Easily made with hand tools and lots of fun to forage and collect!

"Gum nuts" is a common name for eucalyptus seed pods. There are a large variety of these
from very large to very small. I have found use for the all the kinds that I have been able
to find!

The other main kind of seed pod and cap I use is from Oak Trees. Again, there are many 
species of Oak and different kinds offer different uses. Even though this is a tutorial on dishes for Wee folk, as we go along, I will mention other uses for seedpods. I use both eucalyptus and oak caps for elf, gnome and pixie hats:-)

These are typical seed pods that I use, including different types of eucalyptus pods and acorn and acorn caps.
       There is a magical quality about seed pod dishes, something that quickly takes our imagination to the worlds of nature and Wee Folk effortlessly. We all love picking up and collecting  seed pods and Nature's gifts & this provides a wonderful use for them. 
       The kinds of seed pods or seed pod caps you can find and use, will vary depending on your locality.  What I have access to are different kinds of acorns and their caps, different kinds of eucalyptus pods or "gum nuts" and rose hips of vaious sizes. I also use small vines from Virginia Creeper plant or grapes  for handles.
       You can learn what seed pods and caps are available by nature walks and observation. The Autumn season is when they are most abundant to collect. I like to get new ones each season for their nice color and good condition. 
Hand tools are all that are needed for making seed pod dishes. There are variations of all these tools   which will also work. The primary work is that of sanding ..which can be done with sandpaper, sanding block or fine wood rasps.  The other useful item is a hand held little saw with fine teeth, such as pictured or some variation of it.  Wire cutting pliers are handy for stems, also known as "diagonals". For some things,  such as a Teapot lid, a good glue is needed also. Colored pencils or paints can be used to decorate dishes as desired.

    If you do not have access to the tools above, you can still do these projects with sand paper or pumice stone, you can cut stems with utility scissors or pruning shears or knife. The sandpaper should "fine" or about 120 grit. I always put a piece of brown paper or cardboard down for my work surface, such as the back of a large tablet or side of a cardboard box. This way if there is glue, paint or knife cutting involved, it protects your table. 


Leif, my helper, brings a nice acorn cap to make into a big bowl.Seedpods or their caps are usually used upside down , so stems must be clipped or sanded off and the surface made nice and flat so it will stand level and not tip over.

I use small pliers made for nipping wire, to cut off the stems, which are sometimes quite  hard. Utility scissors or garden nippers will also work.

After stems are cut off, the smoothing and flattening needs to be done. Getting a nice even and flat surface is favorable.  It is easiest to achieve this by using a hard and flat tool, such as a sanding block or flat metal file or sander.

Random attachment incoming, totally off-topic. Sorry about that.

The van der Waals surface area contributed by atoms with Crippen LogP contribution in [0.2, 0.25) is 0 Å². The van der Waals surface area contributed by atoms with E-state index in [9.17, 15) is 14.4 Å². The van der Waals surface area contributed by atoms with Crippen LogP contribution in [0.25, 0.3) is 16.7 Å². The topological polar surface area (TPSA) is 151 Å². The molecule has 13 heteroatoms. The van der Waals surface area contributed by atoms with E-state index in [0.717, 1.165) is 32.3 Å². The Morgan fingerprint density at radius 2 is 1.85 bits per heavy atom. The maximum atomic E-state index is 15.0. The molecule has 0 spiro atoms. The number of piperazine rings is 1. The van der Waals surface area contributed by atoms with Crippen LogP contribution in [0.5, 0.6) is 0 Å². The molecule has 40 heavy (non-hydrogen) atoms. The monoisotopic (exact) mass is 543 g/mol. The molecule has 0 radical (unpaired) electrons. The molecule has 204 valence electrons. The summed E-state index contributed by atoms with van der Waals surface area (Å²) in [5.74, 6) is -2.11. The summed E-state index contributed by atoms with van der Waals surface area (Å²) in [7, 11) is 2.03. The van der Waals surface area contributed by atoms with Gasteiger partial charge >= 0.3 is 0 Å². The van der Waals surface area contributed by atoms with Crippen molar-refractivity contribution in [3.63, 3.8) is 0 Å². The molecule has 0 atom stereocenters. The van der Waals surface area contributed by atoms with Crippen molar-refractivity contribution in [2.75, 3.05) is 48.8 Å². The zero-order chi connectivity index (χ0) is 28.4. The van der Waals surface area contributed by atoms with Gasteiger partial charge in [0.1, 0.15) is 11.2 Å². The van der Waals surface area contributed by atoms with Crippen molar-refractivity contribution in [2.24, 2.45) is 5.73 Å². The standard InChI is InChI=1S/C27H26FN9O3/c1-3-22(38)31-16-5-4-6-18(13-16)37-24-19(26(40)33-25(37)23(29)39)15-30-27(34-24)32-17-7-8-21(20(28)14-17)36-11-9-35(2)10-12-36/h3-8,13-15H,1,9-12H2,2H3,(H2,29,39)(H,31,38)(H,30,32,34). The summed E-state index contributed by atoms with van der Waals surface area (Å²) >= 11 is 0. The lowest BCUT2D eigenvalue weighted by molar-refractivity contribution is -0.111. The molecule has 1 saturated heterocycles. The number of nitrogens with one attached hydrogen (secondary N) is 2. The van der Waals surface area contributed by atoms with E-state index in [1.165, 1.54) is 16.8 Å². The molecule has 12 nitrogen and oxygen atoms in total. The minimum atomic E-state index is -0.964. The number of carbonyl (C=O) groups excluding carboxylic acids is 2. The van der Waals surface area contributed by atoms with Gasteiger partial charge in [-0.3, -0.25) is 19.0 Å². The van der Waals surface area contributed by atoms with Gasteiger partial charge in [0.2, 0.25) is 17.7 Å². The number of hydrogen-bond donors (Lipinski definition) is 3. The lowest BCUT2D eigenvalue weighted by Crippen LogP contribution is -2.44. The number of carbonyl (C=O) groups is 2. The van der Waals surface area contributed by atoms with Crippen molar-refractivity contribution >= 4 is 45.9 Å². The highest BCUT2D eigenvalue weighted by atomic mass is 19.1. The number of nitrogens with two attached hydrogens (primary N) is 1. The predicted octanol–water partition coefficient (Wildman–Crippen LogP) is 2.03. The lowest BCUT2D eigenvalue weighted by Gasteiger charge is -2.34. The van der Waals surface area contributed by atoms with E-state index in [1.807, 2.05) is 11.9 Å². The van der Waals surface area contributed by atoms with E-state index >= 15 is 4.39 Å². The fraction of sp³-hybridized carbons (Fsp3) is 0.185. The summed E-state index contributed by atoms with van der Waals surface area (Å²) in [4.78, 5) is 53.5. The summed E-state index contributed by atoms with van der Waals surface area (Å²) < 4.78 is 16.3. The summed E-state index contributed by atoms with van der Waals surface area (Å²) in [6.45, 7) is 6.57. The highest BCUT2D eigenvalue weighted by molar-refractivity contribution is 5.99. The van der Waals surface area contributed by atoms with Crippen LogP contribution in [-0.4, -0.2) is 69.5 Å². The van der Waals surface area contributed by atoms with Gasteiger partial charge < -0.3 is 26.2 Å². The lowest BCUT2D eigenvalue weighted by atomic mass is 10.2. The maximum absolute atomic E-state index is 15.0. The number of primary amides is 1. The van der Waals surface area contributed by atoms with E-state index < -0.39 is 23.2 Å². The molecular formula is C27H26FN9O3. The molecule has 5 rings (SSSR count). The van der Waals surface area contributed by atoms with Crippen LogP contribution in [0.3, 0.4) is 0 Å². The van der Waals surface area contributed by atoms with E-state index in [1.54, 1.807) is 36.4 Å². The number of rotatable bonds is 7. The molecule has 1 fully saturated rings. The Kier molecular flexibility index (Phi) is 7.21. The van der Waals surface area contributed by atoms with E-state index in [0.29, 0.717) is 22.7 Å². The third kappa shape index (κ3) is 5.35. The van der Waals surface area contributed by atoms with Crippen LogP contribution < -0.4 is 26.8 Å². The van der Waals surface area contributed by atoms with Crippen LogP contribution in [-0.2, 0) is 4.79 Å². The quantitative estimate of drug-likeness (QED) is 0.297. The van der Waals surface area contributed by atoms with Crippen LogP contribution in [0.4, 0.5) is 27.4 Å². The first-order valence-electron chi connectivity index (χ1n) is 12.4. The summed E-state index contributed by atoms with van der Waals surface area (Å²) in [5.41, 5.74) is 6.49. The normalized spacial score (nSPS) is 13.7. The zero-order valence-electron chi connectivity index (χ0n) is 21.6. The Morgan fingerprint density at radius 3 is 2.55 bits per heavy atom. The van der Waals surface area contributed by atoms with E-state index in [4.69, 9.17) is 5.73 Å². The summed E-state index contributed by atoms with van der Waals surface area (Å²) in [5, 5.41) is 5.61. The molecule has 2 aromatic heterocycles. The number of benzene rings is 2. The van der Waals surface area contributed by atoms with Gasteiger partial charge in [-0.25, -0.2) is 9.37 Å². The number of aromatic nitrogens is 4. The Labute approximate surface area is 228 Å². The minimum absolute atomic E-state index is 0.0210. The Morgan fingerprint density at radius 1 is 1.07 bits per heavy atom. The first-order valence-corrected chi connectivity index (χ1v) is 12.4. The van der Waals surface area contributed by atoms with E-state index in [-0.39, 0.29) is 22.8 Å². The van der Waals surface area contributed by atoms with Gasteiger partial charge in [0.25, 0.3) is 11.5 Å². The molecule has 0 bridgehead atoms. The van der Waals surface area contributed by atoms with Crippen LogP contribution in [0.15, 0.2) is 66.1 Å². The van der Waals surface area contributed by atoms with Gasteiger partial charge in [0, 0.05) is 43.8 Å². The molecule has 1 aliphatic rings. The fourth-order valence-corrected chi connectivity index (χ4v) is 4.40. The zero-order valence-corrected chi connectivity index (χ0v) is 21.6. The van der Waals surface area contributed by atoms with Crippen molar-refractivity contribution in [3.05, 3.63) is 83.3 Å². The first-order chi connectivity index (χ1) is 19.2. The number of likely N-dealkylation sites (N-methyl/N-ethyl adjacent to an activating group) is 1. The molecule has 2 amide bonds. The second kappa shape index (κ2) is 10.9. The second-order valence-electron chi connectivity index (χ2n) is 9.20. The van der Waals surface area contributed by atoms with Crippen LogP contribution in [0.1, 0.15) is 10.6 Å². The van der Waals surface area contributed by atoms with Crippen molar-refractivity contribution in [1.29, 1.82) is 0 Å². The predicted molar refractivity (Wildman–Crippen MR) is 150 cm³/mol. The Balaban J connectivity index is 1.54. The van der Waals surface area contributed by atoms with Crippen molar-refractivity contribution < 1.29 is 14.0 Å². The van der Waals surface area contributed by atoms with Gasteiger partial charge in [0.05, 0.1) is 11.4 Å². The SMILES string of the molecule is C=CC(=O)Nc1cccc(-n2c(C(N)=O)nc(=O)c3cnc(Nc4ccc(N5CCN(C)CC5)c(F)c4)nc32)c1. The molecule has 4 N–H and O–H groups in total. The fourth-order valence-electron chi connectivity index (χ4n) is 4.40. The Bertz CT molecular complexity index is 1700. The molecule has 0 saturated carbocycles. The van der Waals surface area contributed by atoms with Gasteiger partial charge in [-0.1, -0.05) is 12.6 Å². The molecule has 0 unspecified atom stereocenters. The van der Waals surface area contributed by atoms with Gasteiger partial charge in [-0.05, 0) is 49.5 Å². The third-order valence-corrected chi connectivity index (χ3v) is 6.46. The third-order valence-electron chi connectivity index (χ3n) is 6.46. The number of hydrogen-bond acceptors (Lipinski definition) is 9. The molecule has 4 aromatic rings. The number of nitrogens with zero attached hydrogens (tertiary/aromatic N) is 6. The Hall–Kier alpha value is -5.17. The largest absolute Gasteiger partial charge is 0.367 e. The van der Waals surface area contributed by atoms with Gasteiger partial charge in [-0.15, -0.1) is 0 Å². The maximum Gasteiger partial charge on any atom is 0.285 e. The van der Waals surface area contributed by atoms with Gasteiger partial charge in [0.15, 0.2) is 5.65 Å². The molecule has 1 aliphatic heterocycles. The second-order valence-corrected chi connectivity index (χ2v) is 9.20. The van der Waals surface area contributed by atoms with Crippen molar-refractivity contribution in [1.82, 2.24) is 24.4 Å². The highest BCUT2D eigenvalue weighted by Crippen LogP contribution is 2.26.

Here a small flat file is used , made for sanding small items. The metal, flat surface makes it easier to keep the surface level, more so than folded paper sandpaper.

Sanding the top edge is done here with folded sandpaper, this is just to even up the sometimes ragged edge. The top edge does not have to perfectly even or flat, just look like you like it to.

A quick way to decorate is with colored pencils, I use Prisma Color pencils. It can also be left quite natural if one desires to keep it that way. The dishes can also have beeswax /oil put them to preserve them. This will usually darken them.

Making cups is the same process as making bowls, just using smaller seed pods or caps .
This shows a type of eucalyptus pod that make a good little round cup. I also use a bell shaped eucalyptus pod that makes a taller, flared cup.

Leif is showing us his good food table, all the bowls and containers are acorn caps, pies and teapot are different kinds of eucalyptus pods, food is tiny rose hips, tiny eucalyptus seeds and millet. In the bask are Hollyhock seeds painted green to be cabbage.

 making plates & platters is simply cutting very thin slices of limbs. This is  a small paper birch limb, it is soft wood and easy to cut with the little fine toothed utility saw. With practice  you can learn to saw straight down so the the plate is even. It helps a lot to use some kind of clamp so the limb will not roll. I also use aspen limbs and other softwood.
The plates can be gently sanded and decorated if desired.

Leif and the Blue Fairy are stacking plates & bowls for the Acorn Cafe!

The Acorn Cafe~


Fairy Teapots are often asked about. They capture the imagination & send it on a lovely journey to the woodland meadows with sweet grass and mint tea. 
Making the teapot is a bit more of a challenge, require patience and perhaps more than one try.

The Teapot is made from a roundish teapot about the size of woman thumb nail. The lid is either an acorn cap or a eucalyptus cap. The spout and the handle are made from a vine stem or curly willow. Good choices are Honey-suckle, Virginia creeper or grapes . Above is both a green vine piece & a dried one. Either can work. If you find a dried curled vine, that is the right size for the handle, you can carefully insert the ends in the holes you make. The green bends better, but will shrink as it dries and look different. The awl is used to start or make the holes for the handle(two holes) and on the opposite side, the spout.